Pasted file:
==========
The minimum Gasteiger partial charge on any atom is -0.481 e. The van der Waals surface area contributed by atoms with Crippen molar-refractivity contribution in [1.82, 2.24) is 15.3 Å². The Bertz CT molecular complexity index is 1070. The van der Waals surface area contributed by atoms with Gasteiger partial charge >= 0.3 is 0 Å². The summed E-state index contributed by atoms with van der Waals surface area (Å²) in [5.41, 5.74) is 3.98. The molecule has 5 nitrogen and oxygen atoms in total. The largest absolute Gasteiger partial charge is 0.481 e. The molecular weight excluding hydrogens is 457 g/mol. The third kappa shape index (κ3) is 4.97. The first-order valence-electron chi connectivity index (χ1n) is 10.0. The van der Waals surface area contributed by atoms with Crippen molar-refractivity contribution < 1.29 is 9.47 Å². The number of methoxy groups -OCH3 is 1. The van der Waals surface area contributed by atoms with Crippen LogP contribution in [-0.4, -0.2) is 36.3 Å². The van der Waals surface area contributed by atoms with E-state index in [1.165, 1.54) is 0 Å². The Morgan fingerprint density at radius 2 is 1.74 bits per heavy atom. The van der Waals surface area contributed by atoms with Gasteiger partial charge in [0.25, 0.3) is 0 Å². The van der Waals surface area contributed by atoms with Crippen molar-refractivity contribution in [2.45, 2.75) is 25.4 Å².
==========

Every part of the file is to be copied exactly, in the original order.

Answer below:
The minimum Gasteiger partial charge on any atom is -0.481 e. The van der Waals surface area contributed by atoms with Crippen molar-refractivity contribution in [1.82, 2.24) is 15.3 Å². The Bertz CT molecular complexity index is 1070. The van der Waals surface area contributed by atoms with Gasteiger partial charge >= 0.3 is 0 Å². The summed E-state index contributed by atoms with van der Waals surface area (Å²) in [5.41, 5.74) is 3.98. The molecule has 5 nitrogen and oxygen atoms in total. The largest absolute Gasteiger partial charge is 0.481 e. The molecular weight excluding hydrogens is 457 g/mol. The third kappa shape index (κ3) is 4.97. The first-order valence-electron chi connectivity index (χ1n) is 10.0. The van der Waals surface area contributed by atoms with Crippen molar-refractivity contribution < 1.29 is 9.47 Å². The number of methoxy groups -OCH3 is 1. The van der Waals surface area contributed by atoms with Crippen LogP contribution in [-0.4, -0.2) is 36.3 Å². The van der Waals surface area contributed by atoms with E-state index in [1.165, 1.54) is 0 Å². The Morgan fingerprint density at radius 2 is 1.74 bits per heavy atom. The van der Waals surface area contributed by atoms with Gasteiger partial charge in [0.25, 0.3) is 0 Å². The van der Waals surface area contributed by atoms with Crippen molar-refractivity contribution in [2.45, 2.75) is 25.4 Å².